Every great heroic story has that moment. It’s the deep breath before the plunge. The calm before the storm. The quiet before the calamity. In the Hero’s Journey, it’s the Approach before the Ordeal.
It’s an essential moment you need to plan for and build around as you draft your story. And to do it right, you’re going to need to figure out three key elements.
How Did We Get Here?
As a quick refresher, your hero starts humbly (Ordinary World), experiences a Call to Adventure, Refuses that call somehow, and finds him or herself encouraged and trained by a Mentor. Next, through a combination of will and force, the hero steps over the boundary between safety and danger, the Threshold, and begins his or her journey in a world of Trials, Allies, and Enemies.
This usually brings you about two-thirds of the way through your story, up to the moment you’ve been waiting for: The big climax.
Every heroic story builds to a climactic moment when the Hero confronts the Shadow and ultimate choices are made. The resulting scenes are thrilling, action-packed, and high-stakes in ways that everything before can’t be.
To get here, you’re going to need to plan three storytelling elements:
- A Shadow character
- High stakes for success/failure
- A nearly-impossible task associated with the Shadow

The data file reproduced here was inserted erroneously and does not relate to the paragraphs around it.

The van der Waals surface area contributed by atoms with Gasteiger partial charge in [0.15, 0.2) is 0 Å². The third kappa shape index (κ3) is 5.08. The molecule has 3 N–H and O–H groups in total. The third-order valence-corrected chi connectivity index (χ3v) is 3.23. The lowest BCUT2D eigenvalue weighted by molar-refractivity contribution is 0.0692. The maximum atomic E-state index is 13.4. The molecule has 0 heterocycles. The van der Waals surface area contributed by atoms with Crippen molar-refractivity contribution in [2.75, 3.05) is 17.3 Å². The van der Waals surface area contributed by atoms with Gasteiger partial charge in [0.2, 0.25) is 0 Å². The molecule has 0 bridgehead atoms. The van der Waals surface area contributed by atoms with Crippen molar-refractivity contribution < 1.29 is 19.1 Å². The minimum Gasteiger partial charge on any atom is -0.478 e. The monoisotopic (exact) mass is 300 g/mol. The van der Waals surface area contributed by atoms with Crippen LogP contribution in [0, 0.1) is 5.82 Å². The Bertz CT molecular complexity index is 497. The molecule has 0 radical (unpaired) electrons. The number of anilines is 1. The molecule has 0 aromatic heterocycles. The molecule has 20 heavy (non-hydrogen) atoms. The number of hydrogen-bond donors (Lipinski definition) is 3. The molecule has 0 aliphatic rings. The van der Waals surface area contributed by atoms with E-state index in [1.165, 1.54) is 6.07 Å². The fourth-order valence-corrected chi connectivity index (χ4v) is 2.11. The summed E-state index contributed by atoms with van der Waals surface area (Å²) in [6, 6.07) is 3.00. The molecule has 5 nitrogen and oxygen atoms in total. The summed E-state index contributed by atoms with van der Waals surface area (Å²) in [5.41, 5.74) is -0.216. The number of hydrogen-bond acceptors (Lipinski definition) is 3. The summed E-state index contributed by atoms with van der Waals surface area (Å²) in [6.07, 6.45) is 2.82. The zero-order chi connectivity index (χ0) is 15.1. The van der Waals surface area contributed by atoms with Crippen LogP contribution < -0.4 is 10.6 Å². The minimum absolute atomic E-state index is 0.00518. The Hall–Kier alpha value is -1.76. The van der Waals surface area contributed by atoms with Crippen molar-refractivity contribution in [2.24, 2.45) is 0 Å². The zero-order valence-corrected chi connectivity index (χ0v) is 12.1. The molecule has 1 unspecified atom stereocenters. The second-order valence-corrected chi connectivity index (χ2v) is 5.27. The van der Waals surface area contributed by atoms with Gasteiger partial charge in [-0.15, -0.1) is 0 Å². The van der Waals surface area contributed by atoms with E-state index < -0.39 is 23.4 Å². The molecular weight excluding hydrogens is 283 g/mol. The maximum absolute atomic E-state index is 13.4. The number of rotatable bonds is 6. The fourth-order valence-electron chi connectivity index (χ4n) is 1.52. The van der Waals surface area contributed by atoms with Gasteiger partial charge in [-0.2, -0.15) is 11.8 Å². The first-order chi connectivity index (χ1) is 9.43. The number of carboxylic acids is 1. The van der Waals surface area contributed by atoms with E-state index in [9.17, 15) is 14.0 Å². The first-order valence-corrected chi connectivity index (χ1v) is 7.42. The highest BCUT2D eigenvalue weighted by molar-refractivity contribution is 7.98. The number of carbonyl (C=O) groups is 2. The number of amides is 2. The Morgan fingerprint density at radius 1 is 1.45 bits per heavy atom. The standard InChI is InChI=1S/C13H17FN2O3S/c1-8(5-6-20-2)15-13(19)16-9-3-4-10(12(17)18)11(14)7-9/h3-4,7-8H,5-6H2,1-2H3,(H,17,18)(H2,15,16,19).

With these elements in-hand, you’ll be able to craft the next two steps of the Hero’s Journey: The Approach and the Ordeal.
Let’s start with the Shadow.
The Shadow: Get Your Villain Right
Joseph Campbell identified an archetypal character who appears in almost every heroic myth: The Shadow.
The Shadow is often called the villain. But what is more important is that he or she is a darker version of the hero. Belloc, the greedy archeologist who steals from Indiana Jones, says to him, “I am but a shadowy reflection of you.” For the Shadow to work, he or she needs to be the “bad” version of what makes your hero good.
Here are some elements that are often similar between Hero and Shadow:
- Background, family, and/or culture
However, other elements must be in opposition, otherwise there will be no reason to call your Hero “good” and the Shadow “evil.” Some include:
- Leadership style
- Physical strengths
- Belief in “freedom” or some other positive societal value
- Opinions on physical violence
When the Hero and Shadow share several characteristics, this gives them reason to threaten one another and even consider teaming up. In fact, you’ve probably seen the scene a thousand times where the villain invites the hero to join him or her (Darth Vader to Luke, Kylo Ren to Rey in Star Wars).
Without these shared traits, there’d be no reason for this source of intense internal conflict. There would only be stark opposition, and the relationship would never find any depth.
So as you plan the latter sections of your heroic journey, make sure you get your Shadow right by designing shared traits with your Hero to keep things interesting.
The Stakes: Make Them Both Specific and General
When the time comes for the Hero to face the Shadow late in the journey, the stakes need to be higher than ever.
This has to be true specifically, for the hero him or herself, and it has to be true generally, for the world at large.